Everyday, the machines and implements in our surroundings often make utilization of brushed and brushless DC motors to provide rotational motion. Both motors may look similar on the outside, however, their design and operation are quite different. It is important to select the right motor and ensure proper configuration for your application to have the best results. In this article, we will cover the difference between brushed and brushless motors to better understand which motor is most suitable based on their application. We will also show how to wire brushed and brushless motor connections to rocker switches for testing purposes.
A brushed DC motor consists of a few main components which in conjunction with a DC power supply create a rotating motor. The armature, commutator, brushes, and field magnet configuration can be seen in Figure 1 below.
Figure 1: Drawing (left) and actual example (right) of Brushed DC motors
Our drawing shows a simplified armature for an easier view of the current flowing through; however, brushed DC motors will have multiple coil windings with their armature. The brushes charge the commutator which delivers current through the armature in the opposite polarity of the permanent magnet. This causes the armature to rotate from the attraction of the magnets.
Brushed DC motors are easy to operate since they are among the simplest types of motors, however, they will have a shorter lifespan compared to brushless motors. Due to the brushes making physical contact with the commutator, sparking is a common issue with brushed motors. This physical contact also wears out the brushes over time and result in some energy loss from the friction generated.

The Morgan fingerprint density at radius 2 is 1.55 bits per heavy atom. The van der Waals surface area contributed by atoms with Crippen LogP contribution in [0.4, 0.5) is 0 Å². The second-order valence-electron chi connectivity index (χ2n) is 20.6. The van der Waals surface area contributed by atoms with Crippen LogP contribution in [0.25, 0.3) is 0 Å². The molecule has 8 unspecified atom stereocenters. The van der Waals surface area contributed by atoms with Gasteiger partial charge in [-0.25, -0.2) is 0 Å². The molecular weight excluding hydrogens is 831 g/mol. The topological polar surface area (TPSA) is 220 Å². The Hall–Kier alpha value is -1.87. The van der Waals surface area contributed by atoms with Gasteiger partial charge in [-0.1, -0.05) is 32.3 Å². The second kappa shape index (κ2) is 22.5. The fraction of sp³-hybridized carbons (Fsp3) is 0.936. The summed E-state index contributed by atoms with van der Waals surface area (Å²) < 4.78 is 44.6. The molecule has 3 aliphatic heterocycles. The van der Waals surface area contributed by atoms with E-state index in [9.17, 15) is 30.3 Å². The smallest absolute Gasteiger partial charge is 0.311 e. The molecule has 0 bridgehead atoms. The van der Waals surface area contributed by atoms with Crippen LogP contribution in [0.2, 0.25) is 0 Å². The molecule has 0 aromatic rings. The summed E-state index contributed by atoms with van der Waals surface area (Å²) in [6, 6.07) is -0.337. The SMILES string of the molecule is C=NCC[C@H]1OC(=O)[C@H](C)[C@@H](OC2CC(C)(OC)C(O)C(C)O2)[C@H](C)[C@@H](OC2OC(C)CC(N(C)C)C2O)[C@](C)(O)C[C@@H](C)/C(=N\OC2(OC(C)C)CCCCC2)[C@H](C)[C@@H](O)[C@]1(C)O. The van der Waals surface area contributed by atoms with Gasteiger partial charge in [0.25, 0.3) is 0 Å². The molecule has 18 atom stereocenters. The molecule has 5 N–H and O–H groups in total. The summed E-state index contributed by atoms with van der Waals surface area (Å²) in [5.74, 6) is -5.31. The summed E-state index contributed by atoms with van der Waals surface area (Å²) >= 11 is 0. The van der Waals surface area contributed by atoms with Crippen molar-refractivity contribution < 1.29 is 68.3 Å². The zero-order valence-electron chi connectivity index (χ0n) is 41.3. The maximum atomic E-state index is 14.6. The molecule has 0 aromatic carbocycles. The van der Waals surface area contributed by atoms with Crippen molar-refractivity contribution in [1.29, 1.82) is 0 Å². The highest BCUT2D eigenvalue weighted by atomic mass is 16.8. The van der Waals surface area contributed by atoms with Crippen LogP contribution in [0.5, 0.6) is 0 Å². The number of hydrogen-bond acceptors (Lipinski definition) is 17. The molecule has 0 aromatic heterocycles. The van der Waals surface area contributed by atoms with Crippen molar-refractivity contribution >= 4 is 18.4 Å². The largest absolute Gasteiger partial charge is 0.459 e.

A brushless DC motor (BLDC) eliminates the major inefficiencies of its brushed counterpart. The motor is comprised of permanent magnets and coils, which through a series of perfectly timed energizing intervals cause the permanent magnet in the center to rotate around the coils that are surrounding it. We have included a brushless motor diagram for reference in Figure 2 below.
Figure 2: Drawing (left) and actual example (right) of Brushless DC motors
The coils in the brushless motor are energized in a specific sequence (Figure 3), which causes the permanent magnets on the rotor to rotate. This is done without any physical contact and allows for a more efficient, longer-lasting DC motor.
Figure 3: Coil energizing sequence
To follow the output shown in Figure 3, the brushless DC motor requires an Electronic Controller Unit (ECU), to determine the position of the rotor and which coils to energize.
Unlike the brushed DC motors which require 12VDC applied directly across the motor to rotate, the brushless DC motor requires 3 phase power. This means that a Brushless DC Motor controller must output the appropriate power to the different coils to achieve rotation. When using our LC-241 Brushless DC Motor Controller, 12VDC at 5A can be applied to the input terminals using a power supply. This is then converted to 3 phase power to control our brushless custom motors. In the next section, a basic wiring diagram will assist in testing a brushless DC actuator.
Progressive Automations currently offers the PA-14 Mini Linear Actuator in the Brushless DC option for custom orders. Our wiring schematic for Brushless PA-14 actuators can be seen in Figure 4 below.
Figure 4: Wiring schematic for Brushless PA-14 actuator